Many women in Luxembourg and the world will experience gender-based violence in their lifetime. Photo: Shutterstock

Many women in Luxembourg and the world will experience gender-based violence in their lifetime. Photo: Shutterstock

Over a lifetime, two out of three women in the grand duchy will have experienced an act of violence. Over the last 12 months, a total of 42,215 women had experienced mental, bodily, sexual and economic violence.

National statistics bureau, Statec, on 11 July on the subject. 5,695 residents, of which 2,734 women were chosen at random to participate in the study over 2019 and 2020.

Different types of violent acts

The report distinguishes between four different types of violence: mental, bodily, sexual and economic violence. Over a lifetime, 51.7% of women in the grand duchy will have been victims of psychological violence, followed by physical aggressions (31.5%) and sexual violence (27.1%). 6.7% of women reported economic violence, where the perpetrator holds their financial superiority above their victim, controls access to economic resources or forbids the victim from gaining any financial independence through external work.

One in two women in the grand duchy in her life will also have been victim of stalking and sexual or moral harassment. Women are also not sheltered in their professional space, as 15% of women reported suffering from mental violence, and 7% from physical violence in the workplace.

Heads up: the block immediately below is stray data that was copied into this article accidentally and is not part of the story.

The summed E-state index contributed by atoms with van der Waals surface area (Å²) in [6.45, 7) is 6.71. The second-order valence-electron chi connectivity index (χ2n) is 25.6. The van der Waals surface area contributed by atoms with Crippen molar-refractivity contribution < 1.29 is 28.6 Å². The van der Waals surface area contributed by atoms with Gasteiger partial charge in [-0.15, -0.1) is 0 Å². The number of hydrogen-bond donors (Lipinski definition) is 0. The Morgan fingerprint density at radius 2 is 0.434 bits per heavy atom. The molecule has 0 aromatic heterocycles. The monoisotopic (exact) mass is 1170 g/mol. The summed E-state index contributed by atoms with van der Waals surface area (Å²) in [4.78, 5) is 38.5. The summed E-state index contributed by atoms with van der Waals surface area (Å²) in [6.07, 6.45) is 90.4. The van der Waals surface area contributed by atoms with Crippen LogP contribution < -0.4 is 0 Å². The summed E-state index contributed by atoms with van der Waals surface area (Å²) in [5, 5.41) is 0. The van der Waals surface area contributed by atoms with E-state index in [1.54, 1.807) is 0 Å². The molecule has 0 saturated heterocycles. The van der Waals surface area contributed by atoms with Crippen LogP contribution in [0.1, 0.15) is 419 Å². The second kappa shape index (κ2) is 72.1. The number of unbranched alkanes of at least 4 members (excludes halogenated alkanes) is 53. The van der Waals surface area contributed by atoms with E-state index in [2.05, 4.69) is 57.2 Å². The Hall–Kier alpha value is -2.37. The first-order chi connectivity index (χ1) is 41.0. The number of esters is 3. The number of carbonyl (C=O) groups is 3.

4% of women have been attacked by their partner over the last twelve months, according to the survey. While men are also likely to be attacked by their close social circle (10%), the incidence is higher among women (15%).

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Age factor

Women between 16 and 24 tended to be harassed more often than older age groups, says Statec, regardless of the nature of the violent act committed. One in six will have been on the receiving act of mental, bodily, economic or sexual violence over the past year. This rate decreases according to the age of the victim: less than 5% of women who are older than 65, for instance, have reported psychological violence--the most prevalent kind of violent act.

Women who have already been attacked in one way or another also expected to be targeted more often (41%) than women who hadn’t experienced violence in recent times (27%).

Compared to other EU member states, Luxembourg recorded a lower than average number of cases of sexual or bodily harm. Northern and Western European countries like Sweden, the Netherlands, France, Denmark and Belgium (all around 11%) recorded the highest rates of violence against women. This, however, is not an indicator of the reality on the field, Statec reminds, as certain social climates promote awareness around reporting acts of gender-based violence.